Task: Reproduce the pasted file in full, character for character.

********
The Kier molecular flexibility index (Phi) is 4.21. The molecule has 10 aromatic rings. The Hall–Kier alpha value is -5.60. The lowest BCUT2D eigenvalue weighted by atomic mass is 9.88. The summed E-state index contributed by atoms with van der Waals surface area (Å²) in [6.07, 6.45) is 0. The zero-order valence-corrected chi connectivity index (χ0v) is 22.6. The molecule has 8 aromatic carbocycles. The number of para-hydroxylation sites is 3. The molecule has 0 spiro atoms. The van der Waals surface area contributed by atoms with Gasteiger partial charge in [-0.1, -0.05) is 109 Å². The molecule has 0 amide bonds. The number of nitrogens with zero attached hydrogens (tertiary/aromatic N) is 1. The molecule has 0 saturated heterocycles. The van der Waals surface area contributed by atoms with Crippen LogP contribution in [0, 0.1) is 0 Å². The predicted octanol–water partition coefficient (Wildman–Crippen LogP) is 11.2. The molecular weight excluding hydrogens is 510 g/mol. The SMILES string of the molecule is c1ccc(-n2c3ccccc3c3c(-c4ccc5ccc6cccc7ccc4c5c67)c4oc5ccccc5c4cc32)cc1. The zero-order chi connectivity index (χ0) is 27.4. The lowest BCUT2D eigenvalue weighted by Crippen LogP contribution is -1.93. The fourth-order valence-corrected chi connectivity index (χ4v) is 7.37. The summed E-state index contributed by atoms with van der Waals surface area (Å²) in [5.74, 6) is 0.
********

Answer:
The Kier molecular flexibility index (Phi) is 4.21. The molecule has 10 aromatic rings. The Hall–Kier alpha value is -5.60. The lowest BCUT2D eigenvalue weighted by atomic mass is 9.88. The summed E-state index contributed by atoms with van der Waals surface area (Å²) in [6.07, 6.45) is 0. The zero-order valence-corrected chi connectivity index (χ0v) is 22.6. The molecule has 8 aromatic carbocycles. The number of para-hydroxylation sites is 3. The molecule has 0 spiro atoms. The van der Waals surface area contributed by atoms with Gasteiger partial charge in [-0.1, -0.05) is 109 Å². The molecule has 0 amide bonds. The number of nitrogens with zero attached hydrogens (tertiary/aromatic N) is 1. The molecule has 0 saturated heterocycles. The van der Waals surface area contributed by atoms with Crippen LogP contribution in [0, 0.1) is 0 Å². The predicted octanol–water partition coefficient (Wildman–Crippen LogP) is 11.2. The molecular weight excluding hydrogens is 510 g/mol. The SMILES string of the molecule is c1ccc(-n2c3ccccc3c3c(-c4ccc5ccc6cccc7ccc4c5c67)c4oc5ccccc5c4cc32)cc1. The zero-order chi connectivity index (χ0) is 27.4. The lowest BCUT2D eigenvalue weighted by Crippen LogP contribution is -1.93. The fourth-order valence-corrected chi connectivity index (χ4v) is 7.37. The summed E-state index contributed by atoms with van der Waals surface area (Å²) in [5.74, 6) is 0.